COVID-19 unemployment hits 80 percent of low income Bahamian households
NASSAU, BAHAMAS — Just over 80 percent of low income Bahamian households were impacted by loss of employment due to the COVID-19 pandemic, according to an Inter-American Development Bank (IDB) report.
The bank furthered that nearly 73 percent of Bahamian households had reported income loss in April of this year.
The findings were based on an online socioeconomic survey, which had 910 respondents.
The report, entitled “The Caribbean Crisis: Results from an Online Socioeconomic Survey”, noted that the percentage of households reporting income below the minimum wage increased from 16.1 percent in January to 47.6 percent in April.
The paper noted that the three main factors contributing to this shock were business closures, employment loss and loss of rental income.
According to the report, 50.8 percent of households surveyed reported that they had closed their business either due to requirements by authorities or due to lack of demand.
The survey also revealed that 50.2 percent of households declared at least one job loss and 18.4 percent of households indicated that they had stopped receiving payment for renting real estate or vehicles.
“The crisis affected all sources of income and all income levels, but not in the same magnitude,” the report read.
“Households that reported earnings below the minimum wage in January 2020 were more severely impacted, particularly from employment loss (80.6 percent), compared to middle and high-income households (50.2 percent and 35.1 percent, respectively).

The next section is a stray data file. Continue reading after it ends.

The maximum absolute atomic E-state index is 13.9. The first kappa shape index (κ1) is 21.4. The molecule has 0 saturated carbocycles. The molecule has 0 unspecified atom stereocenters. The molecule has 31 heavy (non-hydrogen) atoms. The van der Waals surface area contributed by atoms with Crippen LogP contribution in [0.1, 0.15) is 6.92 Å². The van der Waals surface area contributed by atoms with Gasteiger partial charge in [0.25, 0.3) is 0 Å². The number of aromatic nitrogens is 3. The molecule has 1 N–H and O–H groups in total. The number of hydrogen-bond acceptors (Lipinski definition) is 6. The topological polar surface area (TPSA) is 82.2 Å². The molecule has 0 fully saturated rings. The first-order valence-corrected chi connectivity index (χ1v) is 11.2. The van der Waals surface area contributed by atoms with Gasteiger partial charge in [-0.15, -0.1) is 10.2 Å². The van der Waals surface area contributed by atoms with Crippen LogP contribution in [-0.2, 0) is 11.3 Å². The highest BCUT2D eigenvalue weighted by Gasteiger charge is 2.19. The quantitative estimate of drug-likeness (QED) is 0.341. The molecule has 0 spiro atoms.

“Working remotely was more prevalent among high-income households (54.2 percent) compared to low and middle-income counterparts (about 35 percent). The employment shock was also unequal across genders, as 58.5 percent of women declared losing their jobs compared to 39.1 percent of men,” the paper noted.
It was also noted that only 37.9 percent of households indicated that they had enough savings to cover an unexpected expense.
“Households’ preparedness varied by pre-pandemic income level,” it continued.
“Households that reported higher total household income in January 2020 were more prepared to cover immediate expenses. Only 1.9 percent of low-income households (those earning below the minimum wage) reported having enough savings for an emergency expense, whilst 29.9 percent reported having enough savings to cover one week or more of basic expenses.”
The report read: “Comparatively, 92.8 percent of households earning 11 times or more the minimum wage reported having enough savings to cover an emergency expense, and 94.4 percent reported having enough savings to cover one week or more of basic expenses, the paper noted.”
During the pandemic, 22.2 percent of Bahamian households requested loans, transfers, or remittances from family or friends.
The survey found that the incidence was higher in low-income households where 37.7 percent of households earning less than the minimum wage requested a loan compared to 13.3 percent of households earning more than four times the minimum wage.
It was also noted that financial support from employers to cover household expenses was slightly higher for middle-income households (27.6 percent) than for low- and high-income households (23.3 percent and 22.7 percent, respectively).
The survey also revealed that 46.3 percent of low-income households benefited from social programs implemented in response to the pandemic.
Three types of social programs that are part of the government’s economic support package were included in the survey: monthly food assistance vouchers; unemployment insurance administered through the National Insurance Board; and meal vouchers for students who depend on school meals.